Patent application title: Method and apparatus for molding a high-strength non-metallic fastener having axially-aligned fibers
Gary R. Wittman (Costa Mesa, CA, US)
IPC8 Class: AF16B3504FI
Class name: Externally threaded fastener element, e.g., bolt, screw, etc. thread or shank structure shank structure
Publication date: 2011-11-24
Patent application number: 20110286815
A method and apparatus for molding a high-strength, non-metallic
fiber-reinforced threaded fastener, such as a bolt or the like. A
non-metallic preform (e.g., a solid rod) having longitudinally-extending
fibers running therethrough is located in a mold. A mold insert is
positioned at the top of the mold, and a penetrator having a pointed tip
is located at the bottom of the mold. Upper and lower press plates are
closed against the mold insert and the penetrator. Accordingly, the upper
press plate moves the mold insert against the top of the preform in the
mold to form the bolt head. The lower press plate moves the penetrator
against the bottom of the preform, whereby the penetrator is embedded
therewithin. By virtue of the embedded preform, the molded fastener will
have axially-extending fibers which are compressed into the threads and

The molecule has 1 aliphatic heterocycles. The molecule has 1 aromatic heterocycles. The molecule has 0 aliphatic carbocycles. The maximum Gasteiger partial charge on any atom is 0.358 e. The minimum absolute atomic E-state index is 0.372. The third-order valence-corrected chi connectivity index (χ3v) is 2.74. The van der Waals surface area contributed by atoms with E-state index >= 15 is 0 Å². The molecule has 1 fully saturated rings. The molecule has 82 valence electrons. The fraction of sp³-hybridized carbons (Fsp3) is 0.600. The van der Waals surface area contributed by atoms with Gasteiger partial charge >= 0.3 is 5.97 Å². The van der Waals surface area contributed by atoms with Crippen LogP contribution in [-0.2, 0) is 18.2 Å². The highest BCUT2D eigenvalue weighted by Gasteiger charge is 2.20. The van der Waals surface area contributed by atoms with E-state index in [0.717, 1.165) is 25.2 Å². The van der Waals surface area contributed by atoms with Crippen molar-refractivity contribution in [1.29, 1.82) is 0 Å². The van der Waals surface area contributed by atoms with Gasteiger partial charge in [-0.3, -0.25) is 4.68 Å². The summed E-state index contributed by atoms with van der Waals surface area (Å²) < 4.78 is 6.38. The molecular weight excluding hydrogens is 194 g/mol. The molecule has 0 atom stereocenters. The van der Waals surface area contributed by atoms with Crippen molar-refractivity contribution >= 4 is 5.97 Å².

run in substantially parallel alignment to better resist failure under
1. A fastener comprising a first end, an opposite end with threads formed
therein, a plurality of fibers running longitudinally between said first
end and said opposite end, and a penetrator embedded within said opposite
end, said penetrator pushing said plurality of fibers towards and into
said threads so that said fibers extend axially and in generally parallel
alignment at said opposite end.
2. The fastener recited in claim 1, wherein said fastener is a bolt having a head at said first end.
3. The fastener recited in claim 1, wherein said penetrator has a pointed tip to penetrate said opposite end.
4. The fastener recited in claim 1, wherein said penetrator is manufactured from a metallic material.
5. The fastener recited in claim 1, wherein said penetrator is manufactured from a non-metallic material.